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Author Q+A with Lori Weber

February 22nd, 2012 by Carrie Gleason

Why should Canadian teens read realistic fiction by Canadian authors? Klepto author Lori Weber explains how and why her SideStreets novels are used in Quebec classrooms.

Lori Weberkleptotattoo heavenstrange beautysplit

Q: Since your first SideStreets novel, Klepto, was published eight years ago, you've done dozens of school visits each year. Why do you think it matters that teens meet and talk to Canadian authors such as yourself?

A: Kids love to meet authors from their own area. Most of my school talks and teen writing workshops have been in Quebec, but I've also visited Newfoundland, Ontario, and Manitoba. I myself remember the thrill of reading books set in Canada when I was in high school, back when CanLit was in its infancy. An even greater thrill was reading a book set in Montreal, where characters walked on streets I had grown up exploring. Perhaps that is why I try, whenever I can, to make connections through setting.

 

Q: The Montreal area setting of your novels are very vivid. Even readers who have never been to that city get a great sense of the place and culture. Can you tell us about some of the specific places you chose to write about and how you use these settings in your writing workshops?

A: In Klepto, I focused on a bird sanctuary (Maison Alouette), which is based on one that really exists in Hudson, and on the cages that are lovingly set up to help the birds recover. The students see that the injured birds are a symbol of both the main character of the story, Kat, and her sister, so the sanctuary is a great place for Kat to face herself. During my writing workshops, I ask students to create a portrait of their perfect space. What would it include, if it could include anything? In a workshop on Split, I focus on a scene where the main character, Sandra, climbs Mount Royal at night with her boyfriend, Danny. She leads him to the cross that serves as a beacon for Montreal and is its most famous landmark. We talk about the symbolism of the cross and of the fact that Sandra wants light: she wants to be seen, unlike Danny, who is always pulling her into the dark. The students then write a short scene where their character goes to a location that has meaning and that reflects their emotional state.

 

Q: What about readers outside Montreal, how could they relate the settings of your stories to their own experiences or writings?

A: When I work on Tattoo Heaven, which is a popular choice in the French schools, we also work on setting by looking at Theresa’s bedroom and how everything in it is white. The kids pick up right away on how that is important because in the story Theresa has leukemia and her mom keeps her environment super sterile and lifeless. They then write a description of someone’s room, focusing on its colour and on all the objects in the room that build a profile of the character.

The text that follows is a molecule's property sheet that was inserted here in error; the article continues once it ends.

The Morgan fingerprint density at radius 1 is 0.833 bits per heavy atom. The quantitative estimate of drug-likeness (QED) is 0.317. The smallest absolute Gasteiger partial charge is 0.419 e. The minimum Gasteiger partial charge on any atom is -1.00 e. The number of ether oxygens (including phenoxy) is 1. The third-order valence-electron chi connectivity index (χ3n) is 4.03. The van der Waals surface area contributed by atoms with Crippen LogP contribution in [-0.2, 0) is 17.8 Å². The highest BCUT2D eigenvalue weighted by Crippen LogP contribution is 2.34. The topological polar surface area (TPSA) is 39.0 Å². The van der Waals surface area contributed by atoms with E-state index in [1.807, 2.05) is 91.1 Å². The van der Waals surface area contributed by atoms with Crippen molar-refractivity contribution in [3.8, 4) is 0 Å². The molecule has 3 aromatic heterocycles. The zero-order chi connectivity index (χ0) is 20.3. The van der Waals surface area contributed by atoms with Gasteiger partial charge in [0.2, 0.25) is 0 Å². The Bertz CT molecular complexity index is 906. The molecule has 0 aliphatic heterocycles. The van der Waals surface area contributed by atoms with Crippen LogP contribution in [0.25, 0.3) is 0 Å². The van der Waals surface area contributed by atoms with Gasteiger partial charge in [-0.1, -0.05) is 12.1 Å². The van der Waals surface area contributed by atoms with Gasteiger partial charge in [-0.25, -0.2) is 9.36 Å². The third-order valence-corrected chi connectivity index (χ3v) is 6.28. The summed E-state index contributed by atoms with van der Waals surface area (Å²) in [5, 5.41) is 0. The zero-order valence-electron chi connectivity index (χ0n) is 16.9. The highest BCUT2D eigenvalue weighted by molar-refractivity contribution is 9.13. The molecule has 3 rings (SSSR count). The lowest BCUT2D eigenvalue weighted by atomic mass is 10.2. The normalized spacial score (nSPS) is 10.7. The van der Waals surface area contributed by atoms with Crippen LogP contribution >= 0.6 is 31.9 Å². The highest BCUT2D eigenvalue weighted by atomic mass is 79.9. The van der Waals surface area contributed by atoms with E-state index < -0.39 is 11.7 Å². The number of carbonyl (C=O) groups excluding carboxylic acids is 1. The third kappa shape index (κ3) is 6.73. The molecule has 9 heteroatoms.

But I also say that readers can apply any Montreal landmark to their own cities as well. For example, in Strange Beauty, I used a lot of history about the building of the Jacques Cartier Bridge in Montreal, because it led to the eviction of the main character’s grandmother when she was a kid. Penny and her grandmother go back to the demolished street in the east end and she pictures the ghost-houses stretching down toward the river. Then I have students write about a day they spent with a grandparent or older relative where they learned something about their family history. They try to work a landmark or piece of setting into their memoir.

 

Q: Why are books with Canadian settings important for readers of realistic fiction?

A: I say this as an author and as an English teacher: we want kids to love books. We want them to think of books the same way they think about video games and movies. And that means we have to be very thoughtful about the books we encourage them to read. Steering them toward books by Canadian authors is one way of getting them into reading because it brings the act of reading closer to home. It is saying that a book isn’t something abstract and disconnected to their lives, but it is something that can reflect their lives and the potential struggles they are having. It isn’t about out there, but about in here, close to home, close to where they live. I have seen students’ eyes light up as they call out, Hey, I know that place. I’ve been there. And a book doesn’t have to have an overt local setting to accomplish this. I talk to students about Canadian books that are set in other parts of the country, or that have no concrete setting. But the fact that the author is Canadian is often enough. I say, Hey, this guy is from British Columbia. Have any of you been there? Six eager hands shoot up in the air. Bingo! Connection made.

Good books for young people are more important than ever, given the force of mass media and the lure of technology. I would go so far as to say they can be an antidote to the more crass commercial values marketed to kids. Why not give the metaphorical medicine a Canadian flavour at the same time?


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